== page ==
Obviously, Louisiana is a battlefield at this time and the combatants are John Bel Edwards and David Vitter. Both are seeking allies in a race not just between the Democrat and the Republican, but between, it appears, current polls and electoral fundamentals.
Edwards picked up the endorsement of the fourth-place candidate Jay Dardenne earlier this week, which was a major news story across the state though the actual effect on the electorate probably isn’t that significant. As we reported last night, before the endorsement even came down Triumph Campaigns polled the race and found that an endorsement by Dardenne for any candidate produced only 19 percent of the respondents’ saying it would make them more likely to support the endorsee and 24 percent less likely.
Since then, there has been a relatively severe backlash against Dardenne. It’s questionable whether the endorsement is even a net benefit to Edwards.
That said, while Vitter is generating a rolling snowball of business endorsements and sizable checks from the state’s industrial and commercial players, probably to coalesce into the endorsement by the Louisiana Association of Business and Industry in a matter of days, he could use a bump from the political class.
He could use Scott Angelle’s endorsement. Lots of people are sitting around waiting for Angelle to do something.
The Advocate, which is a terrible newspaper with a habit of printing stories which are either falsehoods or slanted in such a way that their agenda is relatively obvious if you know what you’re looking for, put out a story yesterday about how “a group of influential Angelle supporters from Acadiana” are planning a fundraiser for Edwards. The story, written by the same reporter who badly, and suspiciously, erred yesterday in attributing the endorsement of two high-profile business lobby groups to Edwards when in fact both had endorsed Vitter, neglects to mention that the influential Angelle supporters in question include Wayne Elmore, a former Edwin Edwards associate and long-time big-dollar Democrat political donor who was Charlie Melancon’s political patron and who put the laughable satyr Chet Traylor into the 2010 Senate race against Vitter, Gene Sellers, a Lafayette architect and longtime Democrat donor to such candidates as John Breaux, Mary Landreu, Caroline Fayard, Marlin Gusman and Bill Jefferson, New Iberia architect and longtime Democrat donor (and occasional, here-and-there Republican donor) Perry Segura, whom Edwin Edwards appointed to the LSU Board of Supervisors and former Democrat Secretary of State and Lt. Governor Paul Hardy.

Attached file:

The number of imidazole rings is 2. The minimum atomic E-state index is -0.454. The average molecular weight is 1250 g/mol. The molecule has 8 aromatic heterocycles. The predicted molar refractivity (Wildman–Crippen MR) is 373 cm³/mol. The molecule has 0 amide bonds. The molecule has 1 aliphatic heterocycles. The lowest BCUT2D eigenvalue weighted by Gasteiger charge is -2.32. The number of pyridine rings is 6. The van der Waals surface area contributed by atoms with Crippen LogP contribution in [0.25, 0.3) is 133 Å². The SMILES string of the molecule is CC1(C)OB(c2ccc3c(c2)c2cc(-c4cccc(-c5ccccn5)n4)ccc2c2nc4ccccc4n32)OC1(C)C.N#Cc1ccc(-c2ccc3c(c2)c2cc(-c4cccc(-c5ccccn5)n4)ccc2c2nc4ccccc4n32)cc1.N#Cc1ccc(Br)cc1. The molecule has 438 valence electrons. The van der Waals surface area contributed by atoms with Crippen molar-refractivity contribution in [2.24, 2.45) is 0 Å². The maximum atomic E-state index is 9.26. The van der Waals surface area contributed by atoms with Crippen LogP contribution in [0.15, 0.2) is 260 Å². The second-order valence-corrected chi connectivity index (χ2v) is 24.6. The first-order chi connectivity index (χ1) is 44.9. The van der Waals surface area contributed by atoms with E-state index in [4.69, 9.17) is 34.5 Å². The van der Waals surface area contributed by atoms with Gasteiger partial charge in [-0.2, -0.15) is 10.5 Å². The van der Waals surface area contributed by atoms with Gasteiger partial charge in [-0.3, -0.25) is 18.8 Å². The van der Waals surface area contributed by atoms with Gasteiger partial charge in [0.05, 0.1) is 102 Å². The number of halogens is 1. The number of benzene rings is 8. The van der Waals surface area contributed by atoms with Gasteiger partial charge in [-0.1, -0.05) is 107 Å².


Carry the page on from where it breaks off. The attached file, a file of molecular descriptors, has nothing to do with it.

These are people who nobody would expect to support David Vitter, but the media narrative in place – which is questionable in its accuracy if not suspiciously erroneous – is that Angelle’s support is moving to Edwards. There was no mention in the piece of how the Lafayette oil and gas money has been a sizable waterfall for Vitter since the primary, and a lot of it was for Angelle in the first round.
So to break through the clutter, Vitter needs Angelle. And, as it turns out, Angelle needs Vitter. The dance hasn’t quite begun, but it’s coming.
Earlier this week was this story…
Republican Scott Angelle, who finished third in the governor’s primary race, is considering a run for the U.S. Senate seat, his best friend Republican state Sen. Fred Mills said Tuesday.
Gannett Louisiana requested an interview from Angelle, who had Mills stand in as his spokesman. The two have been friends since childhood.
“I think he’s going to run — keep it going,” Mills said. “So many people have been calling him and saying, ‘Take a look at the Senate or a Congressional seat.”
Mills said Angelle, an elected member of the Louisiana Public Service Commission, has been spending time with his family and re-energizing since the Oct. 24 governor’s primary. Angelle hasn’t spoken with media since election night. “He just needed some time to clear his head,” Mills said.